Three new clinics for youth mental health are ‘one-stop shops’

youthclinic

L to R: David O’Brien East Metro Youth Services; Dr. Joanna Henderson clinician scientist and Director of the McCain Centre at CAMH; Olivia Heffernan Youth Engagement Facilitator, CAMH

Among youth, the prevalence of mental health and addiction disorders is as high as 20 per cent, yet as few as one in six affected youth will access appropriate treatment. Three new clinics geared to youth aged 11 to 25 will soon open their doors, offering a range of services on a walk-in basis, including brief solution-focused therapy, peer support, system navigation, access to Internet-based tools, and onsite access to psychiatric services.

“These clinics will be a one-stop shop, providing immediate access to evidence-based mental health care in the community,” says Dr. Peter Szatmari, Chief of the Child and Youth Mental Health Collaborative at CAMH, SickKids, and the University of Toronto. “By co-locating service providers from hospital, primary care and community agencies in a youth-friendly setting we can better address barriers that are most apparent for youth.”

Walk-in Service

This walk-in style service model is tailored to young people and matches services offered to the range of needs youth experience. Youth who need access to a psychiatrist, for example, can be fast tracked to see one, while others who may benefit more from peer support will be connected to that service. The clinics are located inToronto at ‘What’s up’ walk-in at Scarborough’s East Metro Youth Services, Delisle Youth Services (at Yonge & Eglington) and a new ‘What’s up’ walk-in at the South East Toronto Family Health Team (at Danforth & Woodbine). The Scarborough location is now open for service with the other two locations to follow in July.

These new services will be compared to the usual treatment youth receive in hospital-based, outpatient mental health clinics in Toronto. The randomized control trial will be led by the McCain Centre for Child, Youth & Family Mental Health at CAMH and will focus on young people age 14 to 18. “We expect to see better outcomes for youth, including improved functioning, decreased symptoms and better satisfaction with the services,” says Dr.Joanna Henderson, clinician scientist and Director of the McCain Centre at CAMH. “We also anticipate a decrease in service wait-times, which is really important.”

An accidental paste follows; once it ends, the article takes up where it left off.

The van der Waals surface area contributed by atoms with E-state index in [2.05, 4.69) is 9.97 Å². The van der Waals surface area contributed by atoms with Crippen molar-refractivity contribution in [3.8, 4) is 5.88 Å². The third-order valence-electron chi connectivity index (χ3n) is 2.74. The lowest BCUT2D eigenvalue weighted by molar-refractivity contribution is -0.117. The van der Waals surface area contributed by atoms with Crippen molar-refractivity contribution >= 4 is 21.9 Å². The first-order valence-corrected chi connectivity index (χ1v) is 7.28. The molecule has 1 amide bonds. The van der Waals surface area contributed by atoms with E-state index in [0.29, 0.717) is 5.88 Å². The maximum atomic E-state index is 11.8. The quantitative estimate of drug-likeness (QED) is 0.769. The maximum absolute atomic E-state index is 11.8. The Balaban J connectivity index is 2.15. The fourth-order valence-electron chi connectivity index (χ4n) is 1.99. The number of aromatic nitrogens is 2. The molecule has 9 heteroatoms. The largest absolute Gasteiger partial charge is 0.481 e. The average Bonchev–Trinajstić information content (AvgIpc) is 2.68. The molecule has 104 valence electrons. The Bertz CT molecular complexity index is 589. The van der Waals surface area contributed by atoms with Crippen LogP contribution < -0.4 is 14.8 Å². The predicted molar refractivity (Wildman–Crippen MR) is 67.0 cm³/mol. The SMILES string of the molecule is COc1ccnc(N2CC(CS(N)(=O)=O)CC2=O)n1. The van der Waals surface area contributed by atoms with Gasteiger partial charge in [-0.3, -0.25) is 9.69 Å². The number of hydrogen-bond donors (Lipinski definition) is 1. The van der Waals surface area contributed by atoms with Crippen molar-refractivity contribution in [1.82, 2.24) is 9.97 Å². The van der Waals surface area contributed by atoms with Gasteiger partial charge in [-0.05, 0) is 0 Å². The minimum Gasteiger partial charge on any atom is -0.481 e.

Success evaluation

Young people themselves have played a major role in how this project was developed, which types of clinical services are offered, and how the research team will evaluate success. Olivia Heffernan, Youth Engagement Facilitator at CAMH and co-investigator of the research trial, has been involved from the beginning. “We know that young people aren’t necessarily going to fit into the mold service providers set. We need to have a voice so that we can get the care that’s right for us,” she says. “In this project, we’ve set out to change the youth mental health system and that’s empowering.”

While the first step is to implement and evaluate these Toronto-based services, the team hopes the new model can be replicated in other communities, improving access across the mental health system.

“The thing many people in this field haven’t done is ask young people, ‘what are your goals, what are yourneeds?’ Without understanding youth experience of mental illness, it’s hard to organize services in an informed way,” says Dr. Henderson. “Having youth at the table is crucial to help us ask the right questions and look at outcomes that are meaningful to them.”

This project was developed through YouthCan IMPACT Toronto, a collaborative initiative that brings together CAMH, SickKids Centre for Brain & Mental Health, Michael Garron Hospital, East Metro Youth Services, Sunnybrook Health Sciences Centre, LOFT Community Services, Delisle Youth Services and The Sashbear Foundation. The research project is funded by Ontario SPOR Support Unit. – CNW

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